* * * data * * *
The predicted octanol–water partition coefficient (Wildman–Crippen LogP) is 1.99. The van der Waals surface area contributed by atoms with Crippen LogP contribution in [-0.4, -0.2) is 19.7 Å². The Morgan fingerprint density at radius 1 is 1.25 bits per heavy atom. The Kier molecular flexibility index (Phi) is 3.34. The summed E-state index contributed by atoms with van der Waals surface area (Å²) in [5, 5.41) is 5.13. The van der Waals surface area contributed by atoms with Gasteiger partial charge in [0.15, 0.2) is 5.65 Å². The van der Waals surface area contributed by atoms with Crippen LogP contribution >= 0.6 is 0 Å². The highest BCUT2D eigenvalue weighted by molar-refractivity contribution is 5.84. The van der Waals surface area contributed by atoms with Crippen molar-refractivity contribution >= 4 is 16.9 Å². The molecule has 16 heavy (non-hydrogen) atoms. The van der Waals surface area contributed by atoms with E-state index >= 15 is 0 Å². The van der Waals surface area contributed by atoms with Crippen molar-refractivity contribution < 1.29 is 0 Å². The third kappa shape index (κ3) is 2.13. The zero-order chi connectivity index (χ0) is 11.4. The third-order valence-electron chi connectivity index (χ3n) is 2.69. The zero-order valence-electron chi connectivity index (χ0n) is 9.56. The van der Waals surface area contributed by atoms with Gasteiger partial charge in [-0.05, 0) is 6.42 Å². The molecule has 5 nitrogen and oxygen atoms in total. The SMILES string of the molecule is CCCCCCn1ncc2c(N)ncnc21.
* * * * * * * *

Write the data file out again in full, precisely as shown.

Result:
The predicted octanol–water partition coefficient (Wildman–Crippen LogP) is 1.99. The van der Waals surface area contributed by atoms with Crippen LogP contribution in [-0.4, -0.2) is 19.7 Å². The Morgan fingerprint density at radius 1 is 1.25 bits per heavy atom. The Kier molecular flexibility index (Phi) is 3.34. The summed E-state index contributed by atoms with van der Waals surface area (Å²) in [5, 5.41) is 5.13. The van der Waals surface area contributed by atoms with Gasteiger partial charge in [0.15, 0.2) is 5.65 Å². The van der Waals surface area contributed by atoms with Crippen LogP contribution >= 0.6 is 0 Å². The highest BCUT2D eigenvalue weighted by molar-refractivity contribution is 5.84. The van der Waals surface area contributed by atoms with Crippen molar-refractivity contribution >= 4 is 16.9 Å². The molecule has 16 heavy (non-hydrogen) atoms. The van der Waals surface area contributed by atoms with E-state index >= 15 is 0 Å². The van der Waals surface area contributed by atoms with Crippen molar-refractivity contribution < 1.29 is 0 Å². The third kappa shape index (κ3) is 2.13. The zero-order chi connectivity index (χ0) is 11.4. The third-order valence-electron chi connectivity index (χ3n) is 2.69. The zero-order valence-electron chi connectivity index (χ0n) is 9.56. The van der Waals surface area contributed by atoms with Gasteiger partial charge in [-0.05, 0) is 6.42 Å². The molecule has 5 nitrogen and oxygen atoms in total. The SMILES string of the molecule is CCCCCCn1ncc2c(N)ncnc21.